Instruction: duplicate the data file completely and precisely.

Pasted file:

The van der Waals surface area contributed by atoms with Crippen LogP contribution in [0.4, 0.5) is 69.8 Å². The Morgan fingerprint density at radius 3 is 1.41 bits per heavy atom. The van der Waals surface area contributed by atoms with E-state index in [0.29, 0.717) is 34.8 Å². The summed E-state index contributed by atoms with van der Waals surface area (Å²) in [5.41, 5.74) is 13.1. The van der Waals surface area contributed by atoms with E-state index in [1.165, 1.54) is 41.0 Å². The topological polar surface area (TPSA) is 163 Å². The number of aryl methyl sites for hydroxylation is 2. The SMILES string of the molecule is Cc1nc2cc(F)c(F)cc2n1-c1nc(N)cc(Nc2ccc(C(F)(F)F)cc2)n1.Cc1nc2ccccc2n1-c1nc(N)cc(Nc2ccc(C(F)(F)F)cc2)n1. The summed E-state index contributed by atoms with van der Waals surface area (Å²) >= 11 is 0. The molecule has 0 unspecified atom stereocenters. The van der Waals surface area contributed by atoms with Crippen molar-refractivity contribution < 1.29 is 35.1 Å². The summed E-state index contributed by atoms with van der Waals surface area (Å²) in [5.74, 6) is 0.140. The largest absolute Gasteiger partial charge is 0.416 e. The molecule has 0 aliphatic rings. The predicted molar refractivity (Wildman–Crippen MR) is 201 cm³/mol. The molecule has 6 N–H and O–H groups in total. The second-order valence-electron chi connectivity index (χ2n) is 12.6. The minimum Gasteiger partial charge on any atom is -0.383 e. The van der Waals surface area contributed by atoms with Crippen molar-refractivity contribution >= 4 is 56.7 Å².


The van der Waals surface area contributed by atoms with Crippen LogP contribution in [0.4, 0.5) is 69.8 Å². The Morgan fingerprint density at radius 3 is 1.41 bits per heavy atom. The van der Waals surface area contributed by atoms with E-state index in [0.29, 0.717) is 34.8 Å². The summed E-state index contributed by atoms with van der Waals surface area (Å²) in [5.41, 5.74) is 13.1. The van der Waals surface area contributed by atoms with E-state index in [1.165, 1.54) is 41.0 Å². The topological polar surface area (TPSA) is 163 Å². The number of aryl methyl sites for hydroxylation is 2. The SMILES string of the molecule is Cc1nc2cc(F)c(F)cc2n1-c1nc(N)cc(Nc2ccc(C(F)(F)F)cc2)n1.Cc1nc2ccccc2n1-c1nc(N)cc(Nc2ccc(C(F)(F)F)cc2)n1. The summed E-state index contributed by atoms with van der Waals surface area (Å²) >= 11 is 0. The molecule has 0 unspecified atom stereocenters. The van der Waals surface area contributed by atoms with Crippen molar-refractivity contribution < 1.29 is 35.1 Å². The summed E-state index contributed by atoms with van der Waals surface area (Å²) in [5.74, 6) is 0.140. The largest absolute Gasteiger partial charge is 0.416 e. The molecule has 0 aliphatic rings. The predicted molar refractivity (Wildman–Crippen MR) is 201 cm³/mol. The molecule has 6 N–H and O–H groups in total. The second-order valence-electron chi connectivity index (χ2n) is 12.6. The minimum Gasteiger partial charge on any atom is -0.383 e. The van der Waals surface area contributed by atoms with Crippen molar-refractivity contribution >= 4 is 56.7 Å².